While trying your solution, I noticed that my maple gives me a higher order of the complex part of the solution (E-6).
That's because I had Digits set to 15 and you had Digits set to 10. You can include the command Digits:= 15 right after your restart.
Furthermore I cannot plot my solution due to the following error....
Your plot command has unbalanced quotation marks, and possibly some other bad character(s). I'm surprised that it got past the parser. I recommend that you retype (not cut and paste) the whole command in a new execution group. All of the quotes need to be double quotes ("), not single quotes ('). I also recommend that you use input mode Maple Input (like the red characters that I used) rather than 2D Input, because with Maple Input both you and I can see exactly what you typed. With 2D Input it is impossible to visually distinguish a double quote from two single quotes next to each other.
Furthermore I get an error trying to find the slope of the catenary at x=0.
Use eval(Helling, x= 0).
I was wondering why maple supplies us with two solutions for the differential equation.
There is only one solution to the differential equation proper; it is only after the boundary conditions are put in that the branching occurs. You can see that the differential equation has one rather simple solution by calling dsolve without the boundary conditions:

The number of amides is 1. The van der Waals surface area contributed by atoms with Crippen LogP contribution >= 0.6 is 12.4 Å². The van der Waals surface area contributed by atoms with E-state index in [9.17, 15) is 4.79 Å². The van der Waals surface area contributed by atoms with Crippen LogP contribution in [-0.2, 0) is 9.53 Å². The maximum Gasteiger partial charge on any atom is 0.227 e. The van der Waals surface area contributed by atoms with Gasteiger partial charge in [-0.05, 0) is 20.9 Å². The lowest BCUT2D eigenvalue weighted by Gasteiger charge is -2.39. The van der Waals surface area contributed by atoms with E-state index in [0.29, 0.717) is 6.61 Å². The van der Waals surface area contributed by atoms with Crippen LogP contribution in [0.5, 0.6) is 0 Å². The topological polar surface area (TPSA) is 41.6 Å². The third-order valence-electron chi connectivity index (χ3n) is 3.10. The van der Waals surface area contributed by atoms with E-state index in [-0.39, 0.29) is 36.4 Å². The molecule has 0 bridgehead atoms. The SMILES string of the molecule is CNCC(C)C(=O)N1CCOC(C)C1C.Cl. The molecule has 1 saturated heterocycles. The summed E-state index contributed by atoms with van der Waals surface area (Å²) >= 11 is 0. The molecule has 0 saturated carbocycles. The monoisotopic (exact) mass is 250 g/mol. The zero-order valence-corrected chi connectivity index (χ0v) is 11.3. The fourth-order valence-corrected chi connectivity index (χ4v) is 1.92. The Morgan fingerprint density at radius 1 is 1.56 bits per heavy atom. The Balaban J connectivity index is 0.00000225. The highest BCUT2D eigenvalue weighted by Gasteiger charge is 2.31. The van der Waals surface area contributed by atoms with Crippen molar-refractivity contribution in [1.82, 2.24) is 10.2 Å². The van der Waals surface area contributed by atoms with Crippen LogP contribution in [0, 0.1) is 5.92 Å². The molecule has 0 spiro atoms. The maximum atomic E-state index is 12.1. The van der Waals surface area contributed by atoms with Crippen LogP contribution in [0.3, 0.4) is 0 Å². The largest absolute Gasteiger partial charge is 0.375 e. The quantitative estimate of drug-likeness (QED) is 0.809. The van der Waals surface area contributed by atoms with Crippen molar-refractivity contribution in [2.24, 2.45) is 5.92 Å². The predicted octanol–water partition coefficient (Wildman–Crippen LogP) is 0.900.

cosh(_C1 qT + qT x)
y(x) = ------------------- + _C2
Is it because of the square root in the system?
No. When you apply the boundary conditons to the above solution to solve for the constants of integration _C1 and _C2, you get an equation of the form cosh(x) = B. Such equations generally have two solutions (for B > 0) because horizontal lines cross cosh curves twice.
Furthermore, what is the origin of the complex part of the solution?
After the boundary conditions are applied, the solution contains an expression of the form cosh(A+ln(RootOf(Q))) where Q is a quadratic with two real roots, one positive and one negative. (The nature of the roots depends on your parameter values and boundary conditions. For the case we are discussing, one is positive and one is negative.) The ln of a negative number is complex; specifically, for x < 0, ln(x) = ln(|x|) + Pi*I.
It is important to note that this is not a complex solution; we are not ignoring any part of the true solution. The Pi*I turns real after the cosh is applied to it. It is only because of the inexact floating-pointing arithmetic that we see it at all. That's why I call them spurious imaginary parts. Below, I redid the worksheet in such a way that exact arithmetic is used up to the point that the complex parts disappear.